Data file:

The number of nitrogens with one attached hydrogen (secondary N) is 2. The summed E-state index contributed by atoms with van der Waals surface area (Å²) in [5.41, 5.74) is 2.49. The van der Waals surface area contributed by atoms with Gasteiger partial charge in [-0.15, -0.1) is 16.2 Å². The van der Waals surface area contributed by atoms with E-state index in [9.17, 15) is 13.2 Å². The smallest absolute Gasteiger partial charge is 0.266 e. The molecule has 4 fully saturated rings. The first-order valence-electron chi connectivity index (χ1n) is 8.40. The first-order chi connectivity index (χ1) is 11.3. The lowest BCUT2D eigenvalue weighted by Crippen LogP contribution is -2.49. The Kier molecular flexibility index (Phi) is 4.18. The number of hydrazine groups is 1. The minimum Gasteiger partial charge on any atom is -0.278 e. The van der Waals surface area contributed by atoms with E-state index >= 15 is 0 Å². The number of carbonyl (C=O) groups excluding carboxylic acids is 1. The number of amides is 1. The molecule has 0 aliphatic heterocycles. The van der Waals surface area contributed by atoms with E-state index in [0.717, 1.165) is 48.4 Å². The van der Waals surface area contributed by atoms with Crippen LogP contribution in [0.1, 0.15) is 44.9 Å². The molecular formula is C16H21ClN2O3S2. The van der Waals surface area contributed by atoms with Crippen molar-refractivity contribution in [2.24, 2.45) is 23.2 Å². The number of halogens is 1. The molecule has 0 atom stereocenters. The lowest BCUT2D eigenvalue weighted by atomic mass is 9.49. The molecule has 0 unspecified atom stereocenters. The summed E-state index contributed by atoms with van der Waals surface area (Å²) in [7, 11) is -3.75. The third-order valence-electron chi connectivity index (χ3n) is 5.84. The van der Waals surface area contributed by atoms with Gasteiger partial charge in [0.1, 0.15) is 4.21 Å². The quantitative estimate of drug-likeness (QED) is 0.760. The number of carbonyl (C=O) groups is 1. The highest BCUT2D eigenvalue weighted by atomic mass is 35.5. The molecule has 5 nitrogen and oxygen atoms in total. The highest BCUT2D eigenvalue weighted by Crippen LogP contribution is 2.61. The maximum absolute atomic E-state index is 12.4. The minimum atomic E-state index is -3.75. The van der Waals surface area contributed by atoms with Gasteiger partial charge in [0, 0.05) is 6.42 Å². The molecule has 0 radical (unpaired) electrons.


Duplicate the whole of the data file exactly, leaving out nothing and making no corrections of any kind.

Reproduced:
The number of nitrogens with one attached hydrogen (secondary N) is 2. The summed E-state index contributed by atoms with van der Waals surface area (Å²) in [5.41, 5.74) is 2.49. The van der Waals surface area contributed by atoms with Gasteiger partial charge in [-0.15, -0.1) is 16.2 Å². The van der Waals surface area contributed by atoms with E-state index in [9.17, 15) is 13.2 Å². The smallest absolute Gasteiger partial charge is 0.266 e. The molecule has 4 fully saturated rings. The first-order valence-electron chi connectivity index (χ1n) is 8.40. The first-order chi connectivity index (χ1) is 11.3. The lowest BCUT2D eigenvalue weighted by Crippen LogP contribution is -2.49. The Kier molecular flexibility index (Phi) is 4.18. The number of hydrazine groups is 1. The minimum Gasteiger partial charge on any atom is -0.278 e. The van der Waals surface area contributed by atoms with E-state index >= 15 is 0 Å². The number of carbonyl (C=O) groups excluding carboxylic acids is 1. The number of amides is 1. The molecule has 0 aliphatic heterocycles. The van der Waals surface area contributed by atoms with E-state index in [0.717, 1.165) is 48.4 Å². The van der Waals surface area contributed by atoms with Crippen LogP contribution in [0.1, 0.15) is 44.9 Å². The molecular formula is C16H21ClN2O3S2. The van der Waals surface area contributed by atoms with Crippen molar-refractivity contribution in [2.24, 2.45) is 23.2 Å². The number of halogens is 1. The molecule has 0 atom stereocenters. The lowest BCUT2D eigenvalue weighted by atomic mass is 9.49. The molecule has 0 unspecified atom stereocenters. The summed E-state index contributed by atoms with van der Waals surface area (Å²) in [7, 11) is -3.75. The third-order valence-electron chi connectivity index (χ3n) is 5.84. The van der Waals surface area contributed by atoms with Gasteiger partial charge in [0.1, 0.15) is 4.21 Å². The quantitative estimate of drug-likeness (QED) is 0.760. The number of carbonyl (C=O) groups is 1. The highest BCUT2D eigenvalue weighted by atomic mass is 35.5. The molecule has 5 nitrogen and oxygen atoms in total. The highest BCUT2D eigenvalue weighted by Crippen LogP contribution is 2.61. The maximum absolute atomic E-state index is 12.4. The minimum atomic E-state index is -3.75. The van der Waals surface area contributed by atoms with Gasteiger partial charge in [0, 0.05) is 6.42 Å². The molecule has 0 radical (unpaired) electrons.